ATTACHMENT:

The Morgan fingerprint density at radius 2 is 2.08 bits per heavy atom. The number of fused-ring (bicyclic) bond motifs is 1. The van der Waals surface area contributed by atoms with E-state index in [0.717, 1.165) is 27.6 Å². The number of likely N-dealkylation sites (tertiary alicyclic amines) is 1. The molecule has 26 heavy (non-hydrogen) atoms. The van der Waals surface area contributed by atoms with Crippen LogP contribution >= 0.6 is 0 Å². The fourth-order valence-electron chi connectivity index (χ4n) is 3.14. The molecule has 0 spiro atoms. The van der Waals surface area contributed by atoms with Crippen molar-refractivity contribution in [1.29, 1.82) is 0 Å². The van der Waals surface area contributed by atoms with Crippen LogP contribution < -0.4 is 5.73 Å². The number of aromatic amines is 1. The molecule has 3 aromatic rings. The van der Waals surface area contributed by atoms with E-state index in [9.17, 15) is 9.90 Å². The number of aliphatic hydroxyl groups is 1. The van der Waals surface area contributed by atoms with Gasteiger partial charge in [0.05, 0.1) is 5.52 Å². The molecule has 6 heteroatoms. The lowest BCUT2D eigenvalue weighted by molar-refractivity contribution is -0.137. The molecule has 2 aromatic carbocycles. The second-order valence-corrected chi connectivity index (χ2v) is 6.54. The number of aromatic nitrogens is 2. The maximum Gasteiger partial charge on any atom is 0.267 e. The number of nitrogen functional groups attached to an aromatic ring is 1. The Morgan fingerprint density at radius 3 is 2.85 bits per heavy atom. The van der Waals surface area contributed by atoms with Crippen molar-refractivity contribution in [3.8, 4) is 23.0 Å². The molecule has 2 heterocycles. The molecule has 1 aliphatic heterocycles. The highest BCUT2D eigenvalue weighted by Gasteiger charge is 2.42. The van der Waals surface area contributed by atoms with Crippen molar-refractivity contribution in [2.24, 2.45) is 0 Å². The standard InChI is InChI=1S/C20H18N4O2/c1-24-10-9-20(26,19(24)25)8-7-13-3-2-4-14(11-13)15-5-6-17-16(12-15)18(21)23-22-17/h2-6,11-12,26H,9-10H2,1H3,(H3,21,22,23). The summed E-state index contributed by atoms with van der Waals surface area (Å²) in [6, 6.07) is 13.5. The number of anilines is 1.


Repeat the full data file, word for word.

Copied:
The Morgan fingerprint density at radius 2 is 2.08 bits per heavy atom. The number of fused-ring (bicyclic) bond motifs is 1. The van der Waals surface area contributed by atoms with E-state index in [0.717, 1.165) is 27.6 Å². The number of likely N-dealkylation sites (tertiary alicyclic amines) is 1. The molecule has 26 heavy (non-hydrogen) atoms. The van der Waals surface area contributed by atoms with Crippen LogP contribution >= 0.6 is 0 Å². The fourth-order valence-electron chi connectivity index (χ4n) is 3.14. The molecule has 0 spiro atoms. The van der Waals surface area contributed by atoms with Crippen molar-refractivity contribution in [1.29, 1.82) is 0 Å². The van der Waals surface area contributed by atoms with Crippen LogP contribution < -0.4 is 5.73 Å². The number of aromatic amines is 1. The molecule has 3 aromatic rings. The van der Waals surface area contributed by atoms with E-state index in [9.17, 15) is 9.90 Å². The number of aliphatic hydroxyl groups is 1. The van der Waals surface area contributed by atoms with Gasteiger partial charge in [0.05, 0.1) is 5.52 Å². The molecule has 6 heteroatoms. The lowest BCUT2D eigenvalue weighted by molar-refractivity contribution is -0.137. The molecule has 2 aromatic carbocycles. The second-order valence-corrected chi connectivity index (χ2v) is 6.54. The number of aromatic nitrogens is 2. The maximum Gasteiger partial charge on any atom is 0.267 e. The number of nitrogen functional groups attached to an aromatic ring is 1. The Morgan fingerprint density at radius 3 is 2.85 bits per heavy atom. The van der Waals surface area contributed by atoms with Crippen molar-refractivity contribution in [3.8, 4) is 23.0 Å². The molecule has 2 heterocycles. The molecule has 1 aliphatic heterocycles. The highest BCUT2D eigenvalue weighted by Gasteiger charge is 2.42. The van der Waals surface area contributed by atoms with Crippen molar-refractivity contribution in [2.24, 2.45) is 0 Å². The standard InChI is InChI=1S/C20H18N4O2/c1-24-10-9-20(26,19(24)25)8-7-13-3-2-4-14(11-13)15-5-6-17-16(12-15)18(21)23-22-17/h2-6,11-12,26H,9-10H2,1H3,(H3,21,22,23). The summed E-state index contributed by atoms with van der Waals surface area (Å²) in [6, 6.07) is 13.5. The number of anilines is 1.